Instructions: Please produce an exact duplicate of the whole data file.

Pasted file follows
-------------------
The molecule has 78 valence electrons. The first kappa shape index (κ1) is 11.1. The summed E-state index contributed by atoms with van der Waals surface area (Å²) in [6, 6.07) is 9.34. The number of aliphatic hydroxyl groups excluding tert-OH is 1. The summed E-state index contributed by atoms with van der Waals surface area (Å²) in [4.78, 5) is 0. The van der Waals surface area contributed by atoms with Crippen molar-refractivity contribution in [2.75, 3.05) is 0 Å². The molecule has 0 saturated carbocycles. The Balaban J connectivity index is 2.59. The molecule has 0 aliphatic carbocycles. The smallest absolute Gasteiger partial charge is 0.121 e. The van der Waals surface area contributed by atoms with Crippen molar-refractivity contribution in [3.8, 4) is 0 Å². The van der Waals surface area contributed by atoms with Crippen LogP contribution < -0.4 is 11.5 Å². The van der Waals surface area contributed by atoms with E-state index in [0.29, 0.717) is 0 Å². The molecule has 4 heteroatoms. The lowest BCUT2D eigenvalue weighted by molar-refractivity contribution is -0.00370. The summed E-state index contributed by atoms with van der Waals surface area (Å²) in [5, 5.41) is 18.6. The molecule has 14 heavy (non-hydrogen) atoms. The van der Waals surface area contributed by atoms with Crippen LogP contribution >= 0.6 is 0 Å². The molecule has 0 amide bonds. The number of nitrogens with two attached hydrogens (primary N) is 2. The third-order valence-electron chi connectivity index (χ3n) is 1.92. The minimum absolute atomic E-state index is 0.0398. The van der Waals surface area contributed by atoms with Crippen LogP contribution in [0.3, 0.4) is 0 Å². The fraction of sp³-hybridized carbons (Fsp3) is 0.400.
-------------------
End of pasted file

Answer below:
The molecule has 78 valence electrons. The first kappa shape index (κ1) is 11.1. The summed E-state index contributed by atoms with van der Waals surface area (Å²) in [6, 6.07) is 9.34. The number of aliphatic hydroxyl groups excluding tert-OH is 1. The summed E-state index contributed by atoms with van der Waals surface area (Å²) in [4.78, 5) is 0. The van der Waals surface area contributed by atoms with Crippen molar-refractivity contribution in [2.75, 3.05) is 0 Å². The molecule has 0 saturated carbocycles. The Balaban J connectivity index is 2.59. The molecule has 0 aliphatic carbocycles. The smallest absolute Gasteiger partial charge is 0.121 e. The van der Waals surface area contributed by atoms with Crippen molar-refractivity contribution in [3.8, 4) is 0 Å². The van der Waals surface area contributed by atoms with Crippen LogP contribution < -0.4 is 11.5 Å². The van der Waals surface area contributed by atoms with E-state index in [0.29, 0.717) is 0 Å². The molecule has 4 heteroatoms. The lowest BCUT2D eigenvalue weighted by molar-refractivity contribution is -0.00370. The summed E-state index contributed by atoms with van der Waals surface area (Å²) in [5, 5.41) is 18.6. The molecule has 14 heavy (non-hydrogen) atoms. The van der Waals surface area contributed by atoms with Crippen LogP contribution >= 0.6 is 0 Å². The molecule has 0 amide bonds. The number of nitrogens with two attached hydrogens (primary N) is 2. The third-order valence-electron chi connectivity index (χ3n) is 1.92. The minimum absolute atomic E-state index is 0.0398. The van der Waals surface area contributed by atoms with Crippen LogP contribution in [0.3, 0.4) is 0 Å². The fraction of sp³-hybridized carbons (Fsp3) is 0.400.